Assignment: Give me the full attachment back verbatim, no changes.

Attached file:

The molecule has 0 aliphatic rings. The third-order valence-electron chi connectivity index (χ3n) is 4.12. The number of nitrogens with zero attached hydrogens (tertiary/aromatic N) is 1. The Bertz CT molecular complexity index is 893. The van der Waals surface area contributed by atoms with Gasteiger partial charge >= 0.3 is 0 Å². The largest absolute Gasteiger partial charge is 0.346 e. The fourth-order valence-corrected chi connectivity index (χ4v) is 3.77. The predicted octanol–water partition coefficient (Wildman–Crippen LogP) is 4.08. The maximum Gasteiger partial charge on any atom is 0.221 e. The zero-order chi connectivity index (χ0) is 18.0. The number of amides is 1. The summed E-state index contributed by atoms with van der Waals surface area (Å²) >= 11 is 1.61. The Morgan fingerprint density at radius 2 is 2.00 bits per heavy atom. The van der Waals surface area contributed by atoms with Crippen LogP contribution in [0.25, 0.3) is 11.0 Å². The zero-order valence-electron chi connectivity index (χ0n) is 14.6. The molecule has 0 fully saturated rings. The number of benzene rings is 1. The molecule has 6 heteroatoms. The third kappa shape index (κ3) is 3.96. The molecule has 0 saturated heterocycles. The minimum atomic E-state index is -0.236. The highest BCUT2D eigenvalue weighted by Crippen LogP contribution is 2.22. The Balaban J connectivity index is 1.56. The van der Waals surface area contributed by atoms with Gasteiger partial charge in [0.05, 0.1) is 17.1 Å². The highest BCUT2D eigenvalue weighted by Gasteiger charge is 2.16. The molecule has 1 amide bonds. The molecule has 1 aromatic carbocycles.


The molecule has 0 aliphatic rings. The third-order valence-electron chi connectivity index (χ3n) is 4.12. The number of nitrogens with zero attached hydrogens (tertiary/aromatic N) is 1. The Bertz CT molecular complexity index is 893. The van der Waals surface area contributed by atoms with Gasteiger partial charge >= 0.3 is 0 Å². The largest absolute Gasteiger partial charge is 0.346 e. The fourth-order valence-corrected chi connectivity index (χ4v) is 3.77. The predicted octanol–water partition coefficient (Wildman–Crippen LogP) is 4.08. The maximum Gasteiger partial charge on any atom is 0.221 e. The zero-order chi connectivity index (χ0) is 18.0. The number of amides is 1. The summed E-state index contributed by atoms with van der Waals surface area (Å²) >= 11 is 1.61. The Morgan fingerprint density at radius 2 is 2.00 bits per heavy atom. The van der Waals surface area contributed by atoms with Crippen LogP contribution in [0.25, 0.3) is 11.0 Å². The zero-order valence-electron chi connectivity index (χ0n) is 14.6. The molecule has 0 fully saturated rings. The number of benzene rings is 1. The molecule has 6 heteroatoms. The third kappa shape index (κ3) is 3.96. The molecule has 0 saturated heterocycles. The minimum atomic E-state index is -0.236. The highest BCUT2D eigenvalue weighted by Crippen LogP contribution is 2.22. The Balaban J connectivity index is 1.56. The van der Waals surface area contributed by atoms with Gasteiger partial charge in [0.05, 0.1) is 17.1 Å². The highest BCUT2D eigenvalue weighted by Gasteiger charge is 2.16. The molecule has 1 amide bonds. The molecule has 1 aromatic carbocycles.